We asked our friends at Lewis Ginter Botanical Garden to spotlight something fascinating at ground level. Beth Monroe takes on a tall order.
To the max: Looking like a black-eyed Susan on steroids, giant coneflower (Rudbeckia maxima) can grow to heights of 5 to 7 feet. And the width of the base can spread to 3 or 4 feet.
All about that base: This summer-blooming perennial wildflower is also known as cabbage leaf coneflower, as the blue-green basal leaves are paddle-shaped and resemble a cabbage.
Tall, dark and handsome: Showy, golden blooms have slightly drooping petals with a tall, dark, central cone that is 2 to 6 feet tall.
Wild thing: Giant coneflower’s native habitat includes open wooded areas, moist prairies, pastures and even roadsides in the central and Southern U.S. It is a bold plant best suited to groupings of three or more, or in mass plantings for wildlife gardens and meadows.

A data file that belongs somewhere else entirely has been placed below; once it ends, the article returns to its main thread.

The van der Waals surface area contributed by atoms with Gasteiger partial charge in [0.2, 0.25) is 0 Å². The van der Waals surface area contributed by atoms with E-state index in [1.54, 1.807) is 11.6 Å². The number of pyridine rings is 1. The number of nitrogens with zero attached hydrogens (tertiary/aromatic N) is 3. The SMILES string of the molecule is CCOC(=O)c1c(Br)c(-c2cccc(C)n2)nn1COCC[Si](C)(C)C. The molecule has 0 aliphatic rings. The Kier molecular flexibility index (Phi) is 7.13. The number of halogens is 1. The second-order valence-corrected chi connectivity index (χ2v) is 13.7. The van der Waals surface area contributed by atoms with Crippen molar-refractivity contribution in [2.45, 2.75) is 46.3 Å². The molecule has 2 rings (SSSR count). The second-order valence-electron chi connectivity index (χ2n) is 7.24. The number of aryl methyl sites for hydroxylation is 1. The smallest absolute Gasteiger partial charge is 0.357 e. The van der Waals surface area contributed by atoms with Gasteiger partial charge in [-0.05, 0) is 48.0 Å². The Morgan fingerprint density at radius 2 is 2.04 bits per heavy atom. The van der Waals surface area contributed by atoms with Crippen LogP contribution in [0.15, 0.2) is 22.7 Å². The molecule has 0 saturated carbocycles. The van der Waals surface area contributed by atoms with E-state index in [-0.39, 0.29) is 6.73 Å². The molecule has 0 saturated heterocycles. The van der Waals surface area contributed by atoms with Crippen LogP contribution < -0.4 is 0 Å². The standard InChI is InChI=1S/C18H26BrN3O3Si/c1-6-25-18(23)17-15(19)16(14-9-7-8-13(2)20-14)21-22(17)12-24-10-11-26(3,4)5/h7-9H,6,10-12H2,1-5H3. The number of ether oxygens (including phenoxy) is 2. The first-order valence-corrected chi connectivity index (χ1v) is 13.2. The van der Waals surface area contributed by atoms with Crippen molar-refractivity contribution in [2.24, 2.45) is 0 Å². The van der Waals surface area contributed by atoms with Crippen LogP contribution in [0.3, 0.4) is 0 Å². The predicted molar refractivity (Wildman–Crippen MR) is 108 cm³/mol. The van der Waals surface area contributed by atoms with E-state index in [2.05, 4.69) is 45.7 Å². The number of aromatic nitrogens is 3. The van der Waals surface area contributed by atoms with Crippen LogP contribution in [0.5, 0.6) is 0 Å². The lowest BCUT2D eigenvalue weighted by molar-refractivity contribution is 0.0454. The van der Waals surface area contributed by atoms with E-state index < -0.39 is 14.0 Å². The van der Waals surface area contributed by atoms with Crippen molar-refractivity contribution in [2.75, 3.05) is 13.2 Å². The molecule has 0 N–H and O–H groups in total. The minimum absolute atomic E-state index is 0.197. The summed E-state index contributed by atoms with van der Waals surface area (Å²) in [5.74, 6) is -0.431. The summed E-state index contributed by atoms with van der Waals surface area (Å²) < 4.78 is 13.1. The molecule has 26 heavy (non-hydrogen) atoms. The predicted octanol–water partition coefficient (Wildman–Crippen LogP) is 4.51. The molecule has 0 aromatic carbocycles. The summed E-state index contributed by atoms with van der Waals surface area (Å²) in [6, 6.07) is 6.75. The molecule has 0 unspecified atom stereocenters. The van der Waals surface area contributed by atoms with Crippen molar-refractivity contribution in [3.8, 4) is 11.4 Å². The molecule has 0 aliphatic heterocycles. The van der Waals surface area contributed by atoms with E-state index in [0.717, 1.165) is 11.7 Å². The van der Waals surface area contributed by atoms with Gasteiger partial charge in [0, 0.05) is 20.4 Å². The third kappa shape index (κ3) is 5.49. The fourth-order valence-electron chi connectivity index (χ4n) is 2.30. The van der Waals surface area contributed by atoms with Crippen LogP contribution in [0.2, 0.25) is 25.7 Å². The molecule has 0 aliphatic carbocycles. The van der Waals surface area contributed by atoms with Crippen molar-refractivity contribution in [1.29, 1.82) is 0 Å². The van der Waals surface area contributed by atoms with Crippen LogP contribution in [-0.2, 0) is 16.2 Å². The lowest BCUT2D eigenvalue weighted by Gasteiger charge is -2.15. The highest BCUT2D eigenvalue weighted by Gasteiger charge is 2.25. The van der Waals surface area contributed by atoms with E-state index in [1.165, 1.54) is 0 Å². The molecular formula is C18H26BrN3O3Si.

Two words: Low maintenance, as in giant coneflower likes full sun and will tolerate some drought. It also has no serious disease problems and is unpalatable to deer.
Making the cut? Giant coneflower is a good option for cutting and drying, but be sure to leave some of the flowers for the butterflies, bees and birds. Goldfinches especially love the seeds.
What’s at stake: Heavy rain or strong wind occasionally might cause some of the tall stems to flop over, but these can be easily staked.
Name game: For the scientific name Rudbeckia maxima, the genus honors 17th- and 18th-century Swedish botanist Olof Rudbeck. Considering the plant's height, the species term "maxima" is self-evident!
You can come eye to eye with giant coneflower along the edge of Lake Sydnor at Lewis Ginter Botanical Garden. For more about other native plants and trees, visit lewisginter.org.